On productivity: Workers in low-income countries work longer (for less)

You probably knew that already, but here is the data from Bick, Fuchs-Schundeln, and Lagakos in the AER:

This paper builds a new internationally comparable database of hours worked to measure how hours vary with income across and within countries. We document that average hours worked per adult are substantially higher in low-income countries than in high-income countries. The pattern of decreasing hours with aggregate income holds for both men and women, for adults of all ages and education levels, and along both the extensive and intensive margin. Within countries, hours worked per worker are also decreasing in the individual wage for most countries, though in the richest countries, hours worked are flat or increasing in the wage. One implication of our findings is that aggregate productivity and welfare differences across countries are larger than currently thought.Screen Shot 2018-01-24 at 7.57.32 AM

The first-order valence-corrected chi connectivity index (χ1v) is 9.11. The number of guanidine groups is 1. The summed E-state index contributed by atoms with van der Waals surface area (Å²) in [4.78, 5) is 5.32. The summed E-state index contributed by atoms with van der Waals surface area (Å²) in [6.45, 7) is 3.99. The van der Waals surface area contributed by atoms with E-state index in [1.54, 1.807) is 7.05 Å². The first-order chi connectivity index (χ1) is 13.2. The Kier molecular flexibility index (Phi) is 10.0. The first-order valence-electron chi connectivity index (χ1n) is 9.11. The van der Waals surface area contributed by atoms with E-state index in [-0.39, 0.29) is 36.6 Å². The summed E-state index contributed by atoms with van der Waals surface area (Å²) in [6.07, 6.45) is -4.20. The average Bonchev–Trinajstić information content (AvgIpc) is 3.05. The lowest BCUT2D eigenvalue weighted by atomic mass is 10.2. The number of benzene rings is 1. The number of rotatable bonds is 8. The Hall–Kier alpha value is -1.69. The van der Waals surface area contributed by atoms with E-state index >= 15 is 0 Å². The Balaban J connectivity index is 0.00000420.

… Our main finding is that average hours worked per adult are substantially higher in low-income countries (the bottom third of the world income distribution) than in high-income countries (the top third). In low-income countries, adults work 28.5 hours per week on average, compared to 19.0 hours per week in high-income countries.

Read the whole thing here (gated). Here is the ungated version.

Unlocking productivity gains is a challenge to policymakers in low-income states:

One implication of our findings is that aggregate labor productivity and TFP differences across countries are larger than previously thought. Moreover, ignoring hours worked also leads to misleading conclusions about the extent of welfare differences across countries. Put simply, residents of the poorest countries are not only consumption poor, but leisure poor as well.

Leave a Reply

Fill in your details below or click an icon to log in:

WordPress.com Logo

You are commenting using your WordPress.com account. Log Out /  Change )

Google+ photo

You are commenting using your Google+ account. Log Out /  Change )

Twitter picture

You are commenting using your Twitter account. Log Out /  Change )

Facebook photo

You are commenting using your Facebook account. Log Out /  Change )

Connecting to %s